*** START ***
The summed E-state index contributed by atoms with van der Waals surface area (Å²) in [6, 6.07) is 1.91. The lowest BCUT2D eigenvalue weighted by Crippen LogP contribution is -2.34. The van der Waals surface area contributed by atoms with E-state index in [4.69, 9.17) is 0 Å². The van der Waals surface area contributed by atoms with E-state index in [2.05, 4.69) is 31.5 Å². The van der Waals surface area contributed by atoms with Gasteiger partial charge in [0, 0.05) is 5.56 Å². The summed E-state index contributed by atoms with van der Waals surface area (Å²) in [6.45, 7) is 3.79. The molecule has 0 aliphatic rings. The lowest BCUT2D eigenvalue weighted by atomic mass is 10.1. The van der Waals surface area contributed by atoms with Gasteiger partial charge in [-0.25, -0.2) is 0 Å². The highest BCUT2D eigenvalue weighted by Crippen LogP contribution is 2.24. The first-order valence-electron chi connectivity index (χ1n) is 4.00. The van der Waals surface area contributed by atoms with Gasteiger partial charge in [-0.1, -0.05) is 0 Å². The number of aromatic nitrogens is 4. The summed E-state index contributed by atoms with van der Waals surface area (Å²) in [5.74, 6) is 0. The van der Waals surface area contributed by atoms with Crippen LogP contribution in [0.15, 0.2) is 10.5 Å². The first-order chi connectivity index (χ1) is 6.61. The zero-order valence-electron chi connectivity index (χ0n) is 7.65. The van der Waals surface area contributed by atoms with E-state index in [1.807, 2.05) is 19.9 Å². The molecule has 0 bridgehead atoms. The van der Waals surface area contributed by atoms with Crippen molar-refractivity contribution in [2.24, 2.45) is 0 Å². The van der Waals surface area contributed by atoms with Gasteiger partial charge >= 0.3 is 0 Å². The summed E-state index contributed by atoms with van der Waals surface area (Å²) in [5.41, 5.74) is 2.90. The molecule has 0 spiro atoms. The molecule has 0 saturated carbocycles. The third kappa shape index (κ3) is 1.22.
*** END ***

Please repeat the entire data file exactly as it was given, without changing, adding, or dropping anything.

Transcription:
The summed E-state index contributed by atoms with van der Waals surface area (Å²) in [6, 6.07) is 1.91. The lowest BCUT2D eigenvalue weighted by Crippen LogP contribution is -2.34. The van der Waals surface area contributed by atoms with E-state index in [4.69, 9.17) is 0 Å². The van der Waals surface area contributed by atoms with E-state index in [2.05, 4.69) is 31.5 Å². The van der Waals surface area contributed by atoms with Gasteiger partial charge in [0, 0.05) is 5.56 Å². The summed E-state index contributed by atoms with van der Waals surface area (Å²) in [6.45, 7) is 3.79. The molecule has 0 aliphatic rings. The lowest BCUT2D eigenvalue weighted by atomic mass is 10.1. The van der Waals surface area contributed by atoms with Gasteiger partial charge in [-0.25, -0.2) is 0 Å². The highest BCUT2D eigenvalue weighted by Crippen LogP contribution is 2.24. The first-order valence-electron chi connectivity index (χ1n) is 4.00. The van der Waals surface area contributed by atoms with Gasteiger partial charge in [-0.1, -0.05) is 0 Å². The number of aromatic nitrogens is 4. The summed E-state index contributed by atoms with van der Waals surface area (Å²) in [5.74, 6) is 0. The van der Waals surface area contributed by atoms with Crippen LogP contribution in [0.15, 0.2) is 10.5 Å². The first-order chi connectivity index (χ1) is 6.61. The zero-order valence-electron chi connectivity index (χ0n) is 7.65. The van der Waals surface area contributed by atoms with E-state index in [1.807, 2.05) is 19.9 Å². The molecule has 0 bridgehead atoms. The van der Waals surface area contributed by atoms with Crippen molar-refractivity contribution in [2.24, 2.45) is 0 Å². The van der Waals surface area contributed by atoms with Gasteiger partial charge >= 0.3 is 0 Å². The summed E-state index contributed by atoms with van der Waals surface area (Å²) in [5.41, 5.74) is 2.90. The molecule has 0 spiro atoms. The molecule has 0 saturated carbocycles. The third kappa shape index (κ3) is 1.22.